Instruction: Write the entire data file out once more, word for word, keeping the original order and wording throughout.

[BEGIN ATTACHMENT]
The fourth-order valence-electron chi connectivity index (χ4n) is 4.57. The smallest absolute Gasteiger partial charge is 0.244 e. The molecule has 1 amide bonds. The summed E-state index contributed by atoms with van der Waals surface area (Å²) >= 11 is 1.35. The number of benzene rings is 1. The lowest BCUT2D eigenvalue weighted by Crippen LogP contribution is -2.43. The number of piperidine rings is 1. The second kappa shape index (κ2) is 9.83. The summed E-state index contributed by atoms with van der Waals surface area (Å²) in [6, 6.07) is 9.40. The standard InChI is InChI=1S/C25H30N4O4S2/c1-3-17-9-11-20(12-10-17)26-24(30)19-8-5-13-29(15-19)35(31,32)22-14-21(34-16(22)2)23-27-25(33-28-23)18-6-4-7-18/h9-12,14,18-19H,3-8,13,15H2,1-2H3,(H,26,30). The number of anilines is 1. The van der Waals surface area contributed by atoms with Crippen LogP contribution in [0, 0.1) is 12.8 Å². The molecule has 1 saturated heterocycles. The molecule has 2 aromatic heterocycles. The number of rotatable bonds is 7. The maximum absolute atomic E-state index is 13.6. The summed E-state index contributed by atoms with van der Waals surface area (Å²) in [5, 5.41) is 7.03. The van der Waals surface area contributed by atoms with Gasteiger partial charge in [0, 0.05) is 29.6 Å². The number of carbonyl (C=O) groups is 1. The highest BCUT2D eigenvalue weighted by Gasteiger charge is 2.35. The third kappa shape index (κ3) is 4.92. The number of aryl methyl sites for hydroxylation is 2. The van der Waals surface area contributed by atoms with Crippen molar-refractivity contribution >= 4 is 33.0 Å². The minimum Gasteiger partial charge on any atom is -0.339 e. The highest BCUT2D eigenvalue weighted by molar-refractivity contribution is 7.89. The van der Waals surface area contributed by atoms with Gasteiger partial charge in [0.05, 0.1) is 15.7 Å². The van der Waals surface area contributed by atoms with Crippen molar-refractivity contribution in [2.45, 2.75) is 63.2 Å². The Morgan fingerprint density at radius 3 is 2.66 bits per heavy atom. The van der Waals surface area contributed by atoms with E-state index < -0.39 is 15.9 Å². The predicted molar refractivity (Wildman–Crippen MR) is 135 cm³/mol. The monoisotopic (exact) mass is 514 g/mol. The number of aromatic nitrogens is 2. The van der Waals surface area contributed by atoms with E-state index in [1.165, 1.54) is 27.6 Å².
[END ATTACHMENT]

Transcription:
The fourth-order valence-electron chi connectivity index (χ4n) is 4.57. The smallest absolute Gasteiger partial charge is 0.244 e. The molecule has 1 amide bonds. The summed E-state index contributed by atoms with van der Waals surface area (Å²) >= 11 is 1.35. The number of benzene rings is 1. The lowest BCUT2D eigenvalue weighted by Crippen LogP contribution is -2.43. The number of piperidine rings is 1. The second kappa shape index (κ2) is 9.83. The summed E-state index contributed by atoms with van der Waals surface area (Å²) in [6, 6.07) is 9.40. The standard InChI is InChI=1S/C25H30N4O4S2/c1-3-17-9-11-20(12-10-17)26-24(30)19-8-5-13-29(15-19)35(31,32)22-14-21(34-16(22)2)23-27-25(33-28-23)18-6-4-7-18/h9-12,14,18-19H,3-8,13,15H2,1-2H3,(H,26,30). The number of anilines is 1. The van der Waals surface area contributed by atoms with Crippen LogP contribution in [0, 0.1) is 12.8 Å². The molecule has 1 saturated heterocycles. The molecule has 2 aromatic heterocycles. The number of rotatable bonds is 7. The maximum absolute atomic E-state index is 13.6. The summed E-state index contributed by atoms with van der Waals surface area (Å²) in [5, 5.41) is 7.03. The van der Waals surface area contributed by atoms with Gasteiger partial charge in [0, 0.05) is 29.6 Å². The number of carbonyl (C=O) groups is 1. The highest BCUT2D eigenvalue weighted by Gasteiger charge is 2.35. The third kappa shape index (κ3) is 4.92. The number of aryl methyl sites for hydroxylation is 2. The van der Waals surface area contributed by atoms with Crippen molar-refractivity contribution >= 4 is 33.0 Å². The minimum Gasteiger partial charge on any atom is -0.339 e. The highest BCUT2D eigenvalue weighted by molar-refractivity contribution is 7.89. The van der Waals surface area contributed by atoms with Gasteiger partial charge in [0.05, 0.1) is 15.7 Å². The van der Waals surface area contributed by atoms with Crippen molar-refractivity contribution in [2.45, 2.75) is 63.2 Å². The Morgan fingerprint density at radius 3 is 2.66 bits per heavy atom. The van der Waals surface area contributed by atoms with E-state index < -0.39 is 15.9 Å². The predicted molar refractivity (Wildman–Crippen MR) is 135 cm³/mol. The monoisotopic (exact) mass is 514 g/mol. The number of aromatic nitrogens is 2. The van der Waals surface area contributed by atoms with E-state index in [1.165, 1.54) is 27.6 Å².